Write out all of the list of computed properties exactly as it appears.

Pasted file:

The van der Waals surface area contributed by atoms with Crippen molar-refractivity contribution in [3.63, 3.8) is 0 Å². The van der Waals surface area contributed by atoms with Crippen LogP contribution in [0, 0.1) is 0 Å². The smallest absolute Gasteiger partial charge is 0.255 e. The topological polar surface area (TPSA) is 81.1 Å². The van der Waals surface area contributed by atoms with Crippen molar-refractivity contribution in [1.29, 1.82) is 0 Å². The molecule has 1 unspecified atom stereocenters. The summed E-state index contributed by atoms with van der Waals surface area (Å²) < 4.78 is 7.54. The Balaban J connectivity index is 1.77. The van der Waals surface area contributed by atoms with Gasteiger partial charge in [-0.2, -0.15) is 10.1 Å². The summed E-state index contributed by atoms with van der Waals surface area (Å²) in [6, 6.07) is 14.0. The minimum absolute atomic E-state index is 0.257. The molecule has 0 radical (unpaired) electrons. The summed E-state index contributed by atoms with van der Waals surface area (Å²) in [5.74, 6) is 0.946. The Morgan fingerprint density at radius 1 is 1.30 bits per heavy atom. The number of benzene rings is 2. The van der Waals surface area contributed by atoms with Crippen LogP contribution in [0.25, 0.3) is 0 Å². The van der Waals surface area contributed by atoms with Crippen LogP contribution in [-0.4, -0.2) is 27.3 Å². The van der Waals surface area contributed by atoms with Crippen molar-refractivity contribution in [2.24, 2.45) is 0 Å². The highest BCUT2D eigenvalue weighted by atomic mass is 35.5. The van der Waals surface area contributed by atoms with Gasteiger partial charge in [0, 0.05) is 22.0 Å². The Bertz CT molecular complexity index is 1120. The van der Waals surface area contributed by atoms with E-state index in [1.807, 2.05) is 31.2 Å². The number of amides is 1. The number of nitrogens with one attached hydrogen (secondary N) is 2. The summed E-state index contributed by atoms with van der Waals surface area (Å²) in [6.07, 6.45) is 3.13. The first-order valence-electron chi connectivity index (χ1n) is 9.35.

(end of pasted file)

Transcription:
The van der Waals surface area contributed by atoms with Crippen molar-refractivity contribution in [3.63, 3.8) is 0 Å². The van der Waals surface area contributed by atoms with Crippen LogP contribution in [0, 0.1) is 0 Å². The smallest absolute Gasteiger partial charge is 0.255 e. The topological polar surface area (TPSA) is 81.1 Å². The van der Waals surface area contributed by atoms with Crippen molar-refractivity contribution in [1.29, 1.82) is 0 Å². The molecule has 1 unspecified atom stereocenters. The summed E-state index contributed by atoms with van der Waals surface area (Å²) < 4.78 is 7.54. The Balaban J connectivity index is 1.77. The van der Waals surface area contributed by atoms with Gasteiger partial charge in [-0.2, -0.15) is 10.1 Å². The summed E-state index contributed by atoms with van der Waals surface area (Å²) in [6, 6.07) is 14.0. The minimum absolute atomic E-state index is 0.257. The molecule has 0 radical (unpaired) electrons. The summed E-state index contributed by atoms with van der Waals surface area (Å²) in [5.74, 6) is 0.946. The Morgan fingerprint density at radius 1 is 1.30 bits per heavy atom. The number of benzene rings is 2. The van der Waals surface area contributed by atoms with Crippen LogP contribution in [0.25, 0.3) is 0 Å². The van der Waals surface area contributed by atoms with Crippen LogP contribution in [-0.4, -0.2) is 27.3 Å². The van der Waals surface area contributed by atoms with Crippen molar-refractivity contribution in [2.24, 2.45) is 0 Å². The highest BCUT2D eigenvalue weighted by atomic mass is 35.5. The van der Waals surface area contributed by atoms with Gasteiger partial charge in [0, 0.05) is 22.0 Å². The Bertz CT molecular complexity index is 1120. The van der Waals surface area contributed by atoms with E-state index in [1.807, 2.05) is 31.2 Å². The number of amides is 1. The number of nitrogens with one attached hydrogen (secondary N) is 2. The summed E-state index contributed by atoms with van der Waals surface area (Å²) in [6.07, 6.45) is 3.13. The first-order valence-electron chi connectivity index (χ1n) is 9.35.